When working with networks, you have to deal with different devices from different vendors. When it comes to SFP tranceivers, you often need vendor specific transceivers because vendors tend to apply some sort of vendor locks. Despite SFP beeing a standard, you need SFP transceivers from your device's vendor. I found a nice solution to circumvent these requirements.
Over time, jumpNet's VPN servers became bottlenecks regarding bandwidth. Currently, the best VPN server in jumpNet offers 20MBit/s upstream, which is okay but not sufficient for large file transfers like backups. In this article, I describe how to build a L2TP/IPSec VPN server with OSPF routing capability.
jumpNet is fine - no question. But it's small and some how I got used to it. There is little new to discover (maybe I'm going to realize a point-to-point radio link this summer, but that's another story) and so I decided to follow up an old plan: Connecting the jumpNet to dn42.
Some time ago I moved from Zähringe Straße to Merzhauser Straße. What a lucky coincidence, that I moved into the appartment of one of the jumpNet participants. Time to change the topology of the jumpNet a bit.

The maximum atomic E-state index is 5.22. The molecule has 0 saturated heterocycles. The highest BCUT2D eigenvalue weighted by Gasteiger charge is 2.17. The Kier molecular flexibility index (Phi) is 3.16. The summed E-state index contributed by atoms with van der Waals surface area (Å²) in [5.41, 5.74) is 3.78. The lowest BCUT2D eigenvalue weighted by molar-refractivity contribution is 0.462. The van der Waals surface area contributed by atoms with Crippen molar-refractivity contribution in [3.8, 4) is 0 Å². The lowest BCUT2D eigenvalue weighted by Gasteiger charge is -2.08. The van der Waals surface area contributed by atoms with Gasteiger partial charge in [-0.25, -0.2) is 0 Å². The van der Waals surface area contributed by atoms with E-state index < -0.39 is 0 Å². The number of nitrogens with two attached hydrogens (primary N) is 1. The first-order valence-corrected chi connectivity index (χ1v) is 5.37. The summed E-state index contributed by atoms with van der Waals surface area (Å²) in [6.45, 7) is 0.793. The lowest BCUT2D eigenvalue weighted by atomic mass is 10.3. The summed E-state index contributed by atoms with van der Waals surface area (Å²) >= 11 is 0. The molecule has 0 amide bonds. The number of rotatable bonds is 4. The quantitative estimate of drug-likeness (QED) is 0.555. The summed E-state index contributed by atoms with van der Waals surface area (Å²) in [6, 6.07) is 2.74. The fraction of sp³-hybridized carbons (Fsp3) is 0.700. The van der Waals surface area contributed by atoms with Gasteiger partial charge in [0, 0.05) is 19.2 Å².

The jumpNet grows, so do the logs. A little tired of grepping and tailing and lessing it came handy that I needed a solution for a customer with similar needs. After doing some research in the internet, I came across the so called ESK stack. Elasticsearch, syslog-ng and Kibana. Sure, I heared about Elasticsearch and Kibana, but till then I thought this is some hipster IT crap and - I never was so wrong. (Yeah, there is some prejudice coming with age and experience...)
As you propably know, the jumpNet has a redundant VPN infrastructure and is using OSPF. To improve the network design futher, I investigated the possibility of equal-cost multi-pathing. Doing so I needed to tackle a little with the stateful firewall.